AD

Steal This Idea: Architect Adds Real Personality to a New Space with Historic Objects

If you want to give your office, store or restaurant authenticity, all you need to do is look around you and find ways to incorporate local history and tradition into your interior design.

That’s what Pontiac-based TDG Architects did when it started working on the interior design of the Flagstar Bank Strand Theatre and Slow’s BBQ in Pontiac. Owner Brian Gill wanted to create an atmosphere that would be very memorable and have a local feel.

Gill had an interesting idea and approached the current owner of the closed Pontiac Central High School to ask if he could see what great “found objects” he might want to repurpose for the Theater and for Slow’s BBQ.

The owner was gracious and allowed him to take old bleachers, science room cabinets and lab tabletops, the gym scoreboard, and a variety of other materials, all of which have been used in both venues. Those that attended Pontiac Central will recognize many of the items used.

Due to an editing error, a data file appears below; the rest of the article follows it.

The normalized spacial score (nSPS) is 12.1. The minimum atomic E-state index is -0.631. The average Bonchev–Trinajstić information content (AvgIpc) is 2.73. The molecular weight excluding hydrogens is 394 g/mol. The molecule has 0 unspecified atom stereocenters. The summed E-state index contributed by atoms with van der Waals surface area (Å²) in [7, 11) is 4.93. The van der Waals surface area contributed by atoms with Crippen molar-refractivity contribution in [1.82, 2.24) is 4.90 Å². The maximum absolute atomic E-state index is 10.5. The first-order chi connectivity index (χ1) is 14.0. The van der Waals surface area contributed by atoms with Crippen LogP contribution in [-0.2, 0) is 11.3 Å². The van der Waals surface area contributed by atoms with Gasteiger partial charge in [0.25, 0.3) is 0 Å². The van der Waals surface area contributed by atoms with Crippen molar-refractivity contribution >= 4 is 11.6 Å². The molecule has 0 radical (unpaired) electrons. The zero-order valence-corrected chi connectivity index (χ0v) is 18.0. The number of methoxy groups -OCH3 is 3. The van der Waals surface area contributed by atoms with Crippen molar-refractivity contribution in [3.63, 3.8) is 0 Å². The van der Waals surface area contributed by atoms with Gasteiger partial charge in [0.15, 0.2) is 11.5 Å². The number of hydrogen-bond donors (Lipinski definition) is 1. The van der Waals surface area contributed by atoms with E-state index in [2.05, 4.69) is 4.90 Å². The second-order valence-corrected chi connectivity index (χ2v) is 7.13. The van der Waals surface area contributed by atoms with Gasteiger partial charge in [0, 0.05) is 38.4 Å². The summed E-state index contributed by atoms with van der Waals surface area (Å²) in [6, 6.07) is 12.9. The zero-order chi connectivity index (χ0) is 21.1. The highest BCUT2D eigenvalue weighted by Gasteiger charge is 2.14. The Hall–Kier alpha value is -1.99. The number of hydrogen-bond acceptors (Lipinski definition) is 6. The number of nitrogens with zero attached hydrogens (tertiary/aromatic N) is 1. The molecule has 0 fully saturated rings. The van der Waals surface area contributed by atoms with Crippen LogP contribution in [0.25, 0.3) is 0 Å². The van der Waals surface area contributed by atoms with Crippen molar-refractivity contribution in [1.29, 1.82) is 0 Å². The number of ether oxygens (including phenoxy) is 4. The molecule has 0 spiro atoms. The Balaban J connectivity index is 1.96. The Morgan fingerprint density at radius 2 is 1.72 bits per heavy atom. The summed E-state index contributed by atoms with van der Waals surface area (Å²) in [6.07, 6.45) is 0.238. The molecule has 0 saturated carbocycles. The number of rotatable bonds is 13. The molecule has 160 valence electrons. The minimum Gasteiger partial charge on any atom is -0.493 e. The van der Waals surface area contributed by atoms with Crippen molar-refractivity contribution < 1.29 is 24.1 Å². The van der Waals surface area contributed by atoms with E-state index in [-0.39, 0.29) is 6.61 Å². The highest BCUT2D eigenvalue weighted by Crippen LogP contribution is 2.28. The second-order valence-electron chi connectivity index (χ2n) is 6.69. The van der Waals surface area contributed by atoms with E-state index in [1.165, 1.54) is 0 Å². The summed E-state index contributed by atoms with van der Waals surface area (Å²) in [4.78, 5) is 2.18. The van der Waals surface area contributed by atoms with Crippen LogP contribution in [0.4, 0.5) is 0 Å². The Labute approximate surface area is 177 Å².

“Working on the Flagstar Strand Theatre project and Slow’s BBQ was very exciting,” says Gill. “It was amazing to see the designs and ideas bring the Theatre back to life, and how the items from Pontiac Central augment Slow’s BBQ. We actually started both designs of the project in the fall of 2014 and completed them in January 2016.”

Gill started TDG Architects in October of 1996 in Troy and moved to Pontiac in April of 2006. Gill received his Bachelor of Science in Architecture from Lawrence Technological University and his Masters in Architecture from the University of Michigan.

The Theater had its grand opening in December of 2016 and Slow’s BBQ officially opened in March 2017.

Slow’s BBQ is part of the larger Flagstar Strand Theatre project in which the whole team was awarded the Michigan Historic Preservation Network 2017 Tax Credit Award for outstanding historic preservation project, Gill added. Pontiac-based West Construction Services was the general contractor for the project and a critical member of the team that was also awarded the Michigan Historic Preservation Network 2017 Tax Credit Award. The project was a $20M investment in the City of Pontiac.